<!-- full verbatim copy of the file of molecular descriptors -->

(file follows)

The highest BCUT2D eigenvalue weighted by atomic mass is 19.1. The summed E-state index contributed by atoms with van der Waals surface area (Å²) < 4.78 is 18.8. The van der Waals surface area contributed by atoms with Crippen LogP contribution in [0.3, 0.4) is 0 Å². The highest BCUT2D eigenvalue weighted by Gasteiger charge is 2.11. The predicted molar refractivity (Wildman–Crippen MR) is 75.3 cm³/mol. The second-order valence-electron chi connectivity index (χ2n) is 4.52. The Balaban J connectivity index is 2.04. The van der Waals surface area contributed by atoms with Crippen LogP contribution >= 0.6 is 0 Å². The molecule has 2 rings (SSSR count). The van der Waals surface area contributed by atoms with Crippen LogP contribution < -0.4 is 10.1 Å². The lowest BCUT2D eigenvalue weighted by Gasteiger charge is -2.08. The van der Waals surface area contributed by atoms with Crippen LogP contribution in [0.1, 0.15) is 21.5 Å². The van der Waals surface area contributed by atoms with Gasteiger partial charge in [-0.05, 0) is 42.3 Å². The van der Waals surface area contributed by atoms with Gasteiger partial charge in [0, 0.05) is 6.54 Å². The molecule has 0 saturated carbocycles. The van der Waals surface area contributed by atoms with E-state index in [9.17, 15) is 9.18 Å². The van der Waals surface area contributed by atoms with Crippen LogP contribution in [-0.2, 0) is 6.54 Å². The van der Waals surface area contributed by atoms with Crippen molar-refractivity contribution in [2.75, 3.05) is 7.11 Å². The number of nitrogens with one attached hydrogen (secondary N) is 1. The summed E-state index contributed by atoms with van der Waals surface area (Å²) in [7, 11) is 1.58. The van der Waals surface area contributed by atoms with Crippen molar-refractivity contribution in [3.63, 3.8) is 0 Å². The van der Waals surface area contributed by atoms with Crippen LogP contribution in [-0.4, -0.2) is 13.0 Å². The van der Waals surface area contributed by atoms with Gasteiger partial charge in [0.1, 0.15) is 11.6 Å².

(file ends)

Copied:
The highest BCUT2D eigenvalue weighted by atomic mass is 19.1. The summed E-state index contributed by atoms with van der Waals surface area (Å²) < 4.78 is 18.8. The van der Waals surface area contributed by atoms with Crippen LogP contribution in [0.3, 0.4) is 0 Å². The highest BCUT2D eigenvalue weighted by Gasteiger charge is 2.11. The predicted molar refractivity (Wildman–Crippen MR) is 75.3 cm³/mol. The second-order valence-electron chi connectivity index (χ2n) is 4.52. The Balaban J connectivity index is 2.04. The van der Waals surface area contributed by atoms with Crippen LogP contribution >= 0.6 is 0 Å². The molecule has 2 rings (SSSR count). The van der Waals surface area contributed by atoms with Crippen LogP contribution < -0.4 is 10.1 Å². The lowest BCUT2D eigenvalue weighted by Gasteiger charge is -2.08. The van der Waals surface area contributed by atoms with Crippen LogP contribution in [0.1, 0.15) is 21.5 Å². The van der Waals surface area contributed by atoms with Gasteiger partial charge in [-0.05, 0) is 42.3 Å². The van der Waals surface area contributed by atoms with Gasteiger partial charge in [0, 0.05) is 6.54 Å². The molecule has 0 saturated carbocycles. The van der Waals surface area contributed by atoms with E-state index in [9.17, 15) is 9.18 Å². The van der Waals surface area contributed by atoms with Crippen LogP contribution in [-0.2, 0) is 6.54 Å². The van der Waals surface area contributed by atoms with Crippen molar-refractivity contribution in [2.75, 3.05) is 7.11 Å². The number of nitrogens with one attached hydrogen (secondary N) is 1. The summed E-state index contributed by atoms with van der Waals surface area (Å²) in [7, 11) is 1.58. The van der Waals surface area contributed by atoms with Crippen molar-refractivity contribution in [3.63, 3.8) is 0 Å². The van der Waals surface area contributed by atoms with Crippen LogP contribution in [-0.4, -0.2) is 13.0 Å². The van der Waals surface area contributed by atoms with Gasteiger partial charge in [0.1, 0.15) is 11.6 Å².